Well, whilst I was busy making a sci-fi themed webcomic mini series that will appear here in February, I was reminded of a really interesting thing that you can sometimes see in comic, TV shows, movies, books etc… I am, of course, talking about multiple versions of the same character.
I only have time to write about this briefly (since, at the time of writing, I still have to make two comic updates today), but it’s a really fascinating subject. Talking of comics, here’s another preview of my upcoming webcomic mini series:
One of the cool things about having multiple versions of the same character is that you can use this to show off aspects of your character’s personality that you wouldn’t normally see. This is especially true in storylines involving parallel universes, where the audience can see what would have happened if your character’s history had been changed slightly.
This can also be used to great dramatic effect by making the audience question which version of the character is the “real” version, or even what it truly means to be human. By showing reflections of your own characters, you can also make the audience think about themselves even more.
Another cool thing about multiple versions of the same character is that you can experiment with slightly different visual designs for the same character. At a bare minimum, you need some kind of small visual clue so that the audience can tell which version is which (eg: in the classic “mirror universe” episode of ‘Star Trek’, the evil version of Spock has a goatee). But, if you want to, you can totally redesign how your character looks.
Of course, one of the best ways to use multiple versions of the same character is in the comedy genre. There is nothing funnier than watching a character quite literally have an argument with himself or herself.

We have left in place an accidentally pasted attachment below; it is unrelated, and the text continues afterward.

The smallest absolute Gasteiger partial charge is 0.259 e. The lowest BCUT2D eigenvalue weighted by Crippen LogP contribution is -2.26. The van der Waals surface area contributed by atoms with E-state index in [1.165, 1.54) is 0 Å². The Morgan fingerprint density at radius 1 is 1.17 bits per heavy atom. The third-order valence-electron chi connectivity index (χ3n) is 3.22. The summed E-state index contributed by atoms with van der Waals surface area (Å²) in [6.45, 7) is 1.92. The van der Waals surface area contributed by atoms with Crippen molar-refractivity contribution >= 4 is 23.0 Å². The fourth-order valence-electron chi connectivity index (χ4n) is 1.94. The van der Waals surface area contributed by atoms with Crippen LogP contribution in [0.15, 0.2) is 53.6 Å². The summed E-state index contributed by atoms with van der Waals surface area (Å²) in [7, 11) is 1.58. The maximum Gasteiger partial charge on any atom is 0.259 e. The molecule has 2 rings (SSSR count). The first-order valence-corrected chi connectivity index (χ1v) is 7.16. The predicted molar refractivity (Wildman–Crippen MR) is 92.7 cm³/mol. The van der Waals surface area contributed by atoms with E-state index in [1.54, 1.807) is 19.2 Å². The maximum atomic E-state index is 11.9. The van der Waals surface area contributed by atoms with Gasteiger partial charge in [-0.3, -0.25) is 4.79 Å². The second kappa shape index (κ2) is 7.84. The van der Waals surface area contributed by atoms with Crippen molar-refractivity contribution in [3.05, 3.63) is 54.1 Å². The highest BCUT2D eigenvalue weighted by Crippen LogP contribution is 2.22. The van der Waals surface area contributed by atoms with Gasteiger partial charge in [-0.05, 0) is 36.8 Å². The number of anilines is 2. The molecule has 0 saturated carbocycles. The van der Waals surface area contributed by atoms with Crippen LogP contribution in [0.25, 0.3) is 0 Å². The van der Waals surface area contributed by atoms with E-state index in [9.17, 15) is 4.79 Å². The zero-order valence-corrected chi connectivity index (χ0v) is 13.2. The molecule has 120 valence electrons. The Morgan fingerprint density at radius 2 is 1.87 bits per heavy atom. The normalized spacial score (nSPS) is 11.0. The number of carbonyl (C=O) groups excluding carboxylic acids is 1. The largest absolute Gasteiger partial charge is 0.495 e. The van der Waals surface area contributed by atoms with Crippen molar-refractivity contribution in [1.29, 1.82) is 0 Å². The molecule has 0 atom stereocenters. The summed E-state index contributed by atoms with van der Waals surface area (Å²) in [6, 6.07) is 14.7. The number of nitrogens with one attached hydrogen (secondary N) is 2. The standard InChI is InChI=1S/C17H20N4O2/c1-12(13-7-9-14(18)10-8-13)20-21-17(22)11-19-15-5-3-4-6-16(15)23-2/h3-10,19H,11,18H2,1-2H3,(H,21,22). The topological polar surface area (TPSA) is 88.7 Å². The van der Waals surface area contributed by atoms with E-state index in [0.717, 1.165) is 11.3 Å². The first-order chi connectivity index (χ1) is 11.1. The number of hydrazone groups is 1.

Numerous hilarious examples of this can be found in a classic (and modern) TV series called “Red Dwarf“. Plus, since both versions of the character know each other really well, this also allows for more creatively amusing conversations between them.
Multiple versions of the same character are also perfect for the horror genre too, for the simple reason that they tap into what Sigmund Freud called “The Uncanny“. In a nutshell, this is the sense of creepiness that we feel when something is both familiar and unfamiliar at the same time.
To use a famous example, it’s why a “realistic” humanoid robot creeps us out (since it’s body language etc.. isn’t quite right) and why a more robot-like robot doesn’t creep us out.
In addition to this, multiple versions of the same character can also be used in the horror genre to show the difference between a character’s public and private persona. The classic example is, of course, Robert Louis Stevenson’s “Doctor Jekyll and Mr. Hyde“.
But a far more sophisticated, and infinitely creepier, version can be found in a Satoshi Kon movie called “Perfect Blue“. In this movie, a pop star retires from her musical career, only to find that the ‘celebrity’ version of herself is still posting things online….
There’s probably a lot more that could be said but, at the time of writing, I still have comic updates to make. So, sorry about the short article.
Anyway, I hope that this was interesting 🙂